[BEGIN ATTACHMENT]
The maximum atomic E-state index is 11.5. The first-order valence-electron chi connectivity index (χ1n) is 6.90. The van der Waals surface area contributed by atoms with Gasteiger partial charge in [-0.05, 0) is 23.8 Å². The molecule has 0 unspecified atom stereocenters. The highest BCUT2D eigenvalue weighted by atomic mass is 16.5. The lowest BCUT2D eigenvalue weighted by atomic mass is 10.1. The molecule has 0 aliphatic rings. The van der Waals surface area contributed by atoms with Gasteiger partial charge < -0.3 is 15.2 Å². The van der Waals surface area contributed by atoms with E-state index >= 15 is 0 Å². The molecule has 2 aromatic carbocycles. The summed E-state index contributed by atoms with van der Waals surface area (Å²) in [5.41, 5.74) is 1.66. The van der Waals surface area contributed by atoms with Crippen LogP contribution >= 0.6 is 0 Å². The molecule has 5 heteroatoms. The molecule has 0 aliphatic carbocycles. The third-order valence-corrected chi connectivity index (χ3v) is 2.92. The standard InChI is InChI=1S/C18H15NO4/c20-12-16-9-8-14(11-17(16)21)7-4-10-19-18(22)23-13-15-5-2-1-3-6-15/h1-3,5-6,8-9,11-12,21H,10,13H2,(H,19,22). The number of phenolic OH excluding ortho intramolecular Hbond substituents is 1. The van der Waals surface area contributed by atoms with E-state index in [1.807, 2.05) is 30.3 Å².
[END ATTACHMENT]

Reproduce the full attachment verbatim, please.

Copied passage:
The maximum atomic E-state index is 11.5. The first-order valence-electron chi connectivity index (χ1n) is 6.90. The van der Waals surface area contributed by atoms with Gasteiger partial charge in [-0.05, 0) is 23.8 Å². The molecule has 0 unspecified atom stereocenters. The highest BCUT2D eigenvalue weighted by atomic mass is 16.5. The lowest BCUT2D eigenvalue weighted by atomic mass is 10.1. The molecule has 0 aliphatic rings. The van der Waals surface area contributed by atoms with Gasteiger partial charge < -0.3 is 15.2 Å². The van der Waals surface area contributed by atoms with E-state index >= 15 is 0 Å². The molecule has 2 aromatic carbocycles. The summed E-state index contributed by atoms with van der Waals surface area (Å²) in [5.41, 5.74) is 1.66. The van der Waals surface area contributed by atoms with Crippen LogP contribution >= 0.6 is 0 Å². The molecule has 5 heteroatoms. The molecule has 0 aliphatic carbocycles. The third-order valence-corrected chi connectivity index (χ3v) is 2.92. The standard InChI is InChI=1S/C18H15NO4/c20-12-16-9-8-14(11-17(16)21)7-4-10-19-18(22)23-13-15-5-2-1-3-6-15/h1-3,5-6,8-9,11-12,21H,10,13H2,(H,19,22). The number of phenolic OH excluding ortho intramolecular Hbond substituents is 1. The van der Waals surface area contributed by atoms with E-state index in [1.807, 2.05) is 30.3 Å².